Plant proteins: the healthiest addition to your winter diet

Plant foods are an amazing source of health-promoting proteins. Plant proteins including legumes, soy and nuts are high in phytosterols that can help lower cholesterol. Plant proteins also contain some amazing compounds called phytoestrogens that help balance oestrogen levels (See last week’s blog for more on phytoestrogens and their role in female hormonal balance).

When we do vegetarian workshops or advise vegan clients we focus on ensuring they are getting enough complete protein because that is what we need, protein that contains all essential aminoacids.

So if you are a veggie and eat loads of beans, that’s great but you need to know that to complete the protein in beans and pluses you need to add a grain (ideally unrefined) like wholemeal bread, oat cakes or brown rice.

Mind you, some plants do contain complete protein including quinoa (have you tried our tabbouleh yet?), amaranth, hemp, buckwheat, avocado and the wonderful chia seeds, so ensure you add some of them to your daily diet!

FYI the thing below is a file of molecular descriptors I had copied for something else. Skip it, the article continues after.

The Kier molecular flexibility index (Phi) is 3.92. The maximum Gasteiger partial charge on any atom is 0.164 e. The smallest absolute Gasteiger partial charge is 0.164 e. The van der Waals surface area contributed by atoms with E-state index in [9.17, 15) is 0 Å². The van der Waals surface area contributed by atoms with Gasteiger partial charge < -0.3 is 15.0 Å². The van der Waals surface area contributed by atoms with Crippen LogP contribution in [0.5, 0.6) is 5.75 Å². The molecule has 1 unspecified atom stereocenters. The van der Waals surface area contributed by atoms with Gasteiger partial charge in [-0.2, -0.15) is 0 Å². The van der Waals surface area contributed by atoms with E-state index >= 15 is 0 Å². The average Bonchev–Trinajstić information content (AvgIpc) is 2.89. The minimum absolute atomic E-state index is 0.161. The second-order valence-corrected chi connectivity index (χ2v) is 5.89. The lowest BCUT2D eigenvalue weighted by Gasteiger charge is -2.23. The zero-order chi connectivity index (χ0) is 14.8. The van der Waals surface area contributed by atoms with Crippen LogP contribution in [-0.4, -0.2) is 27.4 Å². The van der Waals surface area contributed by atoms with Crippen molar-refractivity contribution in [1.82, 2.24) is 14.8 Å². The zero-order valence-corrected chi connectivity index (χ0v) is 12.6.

Just one more thing to remember, plants contain less protein per serving than animal protein so we have put a handy table together to show you how to ensure you get enough complete protein everyday!

An for the meat eaters out there… ensure you are not overdoing it on the protein side, a diet too high in animal protein can increase acidity which the body reduces by increasing mineral loss from our bones¹ including precious calcium which for women especially can become an issue after menopause². The best way to ensure your body is alkaline is to eat plenty of vegetables and ensure animal protein doesn’t add up to more than 2-3 portions a day or the equivalent of 50-60g of protein a day.

¹Molina P Sabia S Touvier M Kesse E Bréart G Clavel-Chapelon F Boutron-Ruault MC (2008) Proteins, dietary acid load, and calcium and risk of postmenopausal fractures in the E3N French women prospective study Journal of Bone and Mineral Research 23 12 1915-22

²DL Schaafsma G Westerterp KR (1997) Calcium excretion, apparent calcium absorption and calcium balance in young and elderly subjects: influence of protein intake British Journal of Nutrition 77 721-729